Fantastic find, really well put together article. I'm not really sure what the big fascination is with people trying to relate fields (such as economics) with science. Even when science (particularly physics) differs so much with these social sciences on their so called "scientific method".

Peter Morgan said...

Interesting paper. When I was on my wife's coat-tails at IAS in Princeton, I had a number of interesting conversations with a game-theorist. He put the problems in that discipline in the same territory, that assumptions about players were much too limited. He was, with others, progressively introducing changes to the models, but it was taking years to do. As I understood it, the existing axioms were understandable, simple (in a mathematical sense), and led to more-or-less tractable models. Alternatives are all too easily complex enough that they are not comprehensible. Even if a modified set of axioms is capable of modeling more situations, it doesn't necessarily help us understand and usefully modify the macroeconomic or game-playing world.

In Physics, the Wightman axioms and the Haag-Kastler axioms for QFT have no nontrivial models in Minkowski space. After 50 years, revision is perhaps in order, but what revision will work, and be as beautiful and have other pragmatic merits? It's very easy for new classes of models that don't help us understand the Physics to be rightly derided as ad-hoc. QFT has in practice developed as an almost axiom-free zone for over 50 years, but no-one feels entirely comfortable with the renormalization situation, even if it is empirically effective, and many of us would be happier with a new axiomatic basis. What a replacement might be, however, is a hard question. I imagine that the relationship between computer programs sitting in bank computers and the mathematics of academic economics is comparably vague, and it's clear that attempts to modify the axiomatic basis have been just as slow and difficult.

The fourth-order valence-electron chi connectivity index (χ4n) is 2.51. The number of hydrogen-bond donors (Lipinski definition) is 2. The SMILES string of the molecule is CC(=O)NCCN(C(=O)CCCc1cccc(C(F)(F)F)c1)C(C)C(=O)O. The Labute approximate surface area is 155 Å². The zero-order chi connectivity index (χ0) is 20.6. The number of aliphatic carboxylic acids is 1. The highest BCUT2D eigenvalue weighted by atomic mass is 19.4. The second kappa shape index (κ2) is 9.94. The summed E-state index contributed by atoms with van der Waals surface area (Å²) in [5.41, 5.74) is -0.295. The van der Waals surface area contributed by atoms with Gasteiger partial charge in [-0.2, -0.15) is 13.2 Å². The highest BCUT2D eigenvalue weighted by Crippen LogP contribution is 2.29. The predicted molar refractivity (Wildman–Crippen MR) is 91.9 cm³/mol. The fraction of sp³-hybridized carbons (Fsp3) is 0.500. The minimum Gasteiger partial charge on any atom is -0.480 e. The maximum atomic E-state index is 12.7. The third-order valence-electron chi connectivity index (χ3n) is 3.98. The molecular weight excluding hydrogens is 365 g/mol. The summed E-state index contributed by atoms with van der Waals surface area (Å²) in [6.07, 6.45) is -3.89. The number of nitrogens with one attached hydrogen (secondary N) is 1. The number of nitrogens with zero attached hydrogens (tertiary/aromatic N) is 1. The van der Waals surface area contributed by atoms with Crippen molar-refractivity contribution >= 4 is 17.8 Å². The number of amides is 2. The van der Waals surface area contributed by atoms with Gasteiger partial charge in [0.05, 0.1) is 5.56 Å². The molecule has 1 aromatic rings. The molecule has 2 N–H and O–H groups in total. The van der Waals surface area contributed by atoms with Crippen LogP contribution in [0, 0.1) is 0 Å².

The measurement problem can similarly be thought to be a problem with the applicability of the 80-year-old axioms of quantum theory to real experimental apparatus, but we haven't yet found a productive way of changing them. Axioms can't be wrong, of course, but their usefulness as a constraint on acceptable models may be questionable. Pragmatically, just as for QFT, Physicists can construct and understand effective models for experimental apparatus, but, as only one example, just what is the role of reduction of the wave function, if any, and why does almost everyone have a different idea about it?

Thanks again, Zz.

Mike Darevsky said...

I was working for years in the area of fundamental and applied physics and was intrigued by the article “Economics needs a scientific revolution” by physicist Jean-Philippe Bouchaud.

On the surface, the idea to create more realistic (like in physics!) and pragmatic economical models looks very appealing. However, in reality it will not work because of very simple reason – physics deals with still nature while economics deals with relationships between us, humans. Thus to create any working economical model, we have to understand ourselves on the first place. The history of medicine (psychiatry, for example) clearly shows that we really don’t know ourselves well enough to build any “realistic and pragmatic models”.

However, there is a solution to many if not all of our economical and other problems. I’d suggest reading what Michael Laitman has to say about it. Just check this link:
to learn more about alternative solutions.